113th Annual Conference - Portland, Oregon
Friday, November 6 - Sunday, November 8, 2015

British Literature and Culture: Long 19th Century I

Session Chair: 
Laura Chilcoat, University of Florida
Session 7: Saturday 10:20-11:50am
Studio Suite (PH-ET)


  1. Brenda Tyrrell, Iowa State University
    This paper examines H.G. Wells’s fascination with transportation by examining his social novel, Kipps, and the evolution of transportation from bicycle to car, the direct parallel of this progression to social status, as well as linking the same evolution of transportation to modern day questions of right to mobility.   
  2. Gretchen Bartels, California Baptist University
    While Tit-Bits and The Yellow Book appear and, in many ways, are diametrically opposed, both are a response to the shifting literary landscape and technological innovation of the late nineteenth century: the one an embrace of the breakneck speed of late nineteenth-century technology and the other a retreat into the restful pace of high art.
  3. Darby Jean Walters, University of Southern California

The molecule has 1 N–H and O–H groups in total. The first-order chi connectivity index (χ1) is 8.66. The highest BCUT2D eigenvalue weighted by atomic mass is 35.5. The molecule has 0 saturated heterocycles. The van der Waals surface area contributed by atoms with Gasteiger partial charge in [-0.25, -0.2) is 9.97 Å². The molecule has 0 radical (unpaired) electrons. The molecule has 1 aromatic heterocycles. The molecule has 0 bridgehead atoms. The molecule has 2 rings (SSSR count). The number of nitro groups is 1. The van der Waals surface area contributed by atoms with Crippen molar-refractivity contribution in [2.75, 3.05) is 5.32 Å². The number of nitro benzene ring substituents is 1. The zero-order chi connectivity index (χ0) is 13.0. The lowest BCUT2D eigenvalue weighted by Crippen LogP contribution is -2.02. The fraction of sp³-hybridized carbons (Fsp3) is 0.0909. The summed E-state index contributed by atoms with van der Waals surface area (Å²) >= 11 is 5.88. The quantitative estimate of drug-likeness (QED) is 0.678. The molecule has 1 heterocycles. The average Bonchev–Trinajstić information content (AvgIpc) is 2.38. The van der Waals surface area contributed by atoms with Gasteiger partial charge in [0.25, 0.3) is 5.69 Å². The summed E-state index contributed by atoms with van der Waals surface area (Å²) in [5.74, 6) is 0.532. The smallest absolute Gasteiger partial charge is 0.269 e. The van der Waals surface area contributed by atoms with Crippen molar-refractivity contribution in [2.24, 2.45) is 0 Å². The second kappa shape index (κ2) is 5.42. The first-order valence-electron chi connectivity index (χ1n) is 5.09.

The rhetoric of the photographer as criminal and the relationship between photography and the undead informed the discourse surrounding the camera fiend at the turn of the century. The juxtaposition of the invention of the portable camera with the serial killings of Jack the Ripper during the same year created new perspectives on these narratives, providing novel ways for the media and the public to express their anxiety about the crumbling boundaries between the public and the private sphere.
  4. Meredith Walker Castile, Stanford University
    Blackwood’s Edinburgh Magazine serves as an important indexical corpus for ideologies surrounding British imperial rule across the nineteenth-century. In this paper, I examine Blackwood's representations of another empire (the Austrian Empire, in its shifting nineteenth-century forms), another monarchy (the Hapsburgs), and another imperial capital (Vienna). Citing evidence from a variety of Blackwood’s articles and stories, I argue that this other empire served as a repository of projected fantasies about Britain itself.
Session Cancelled: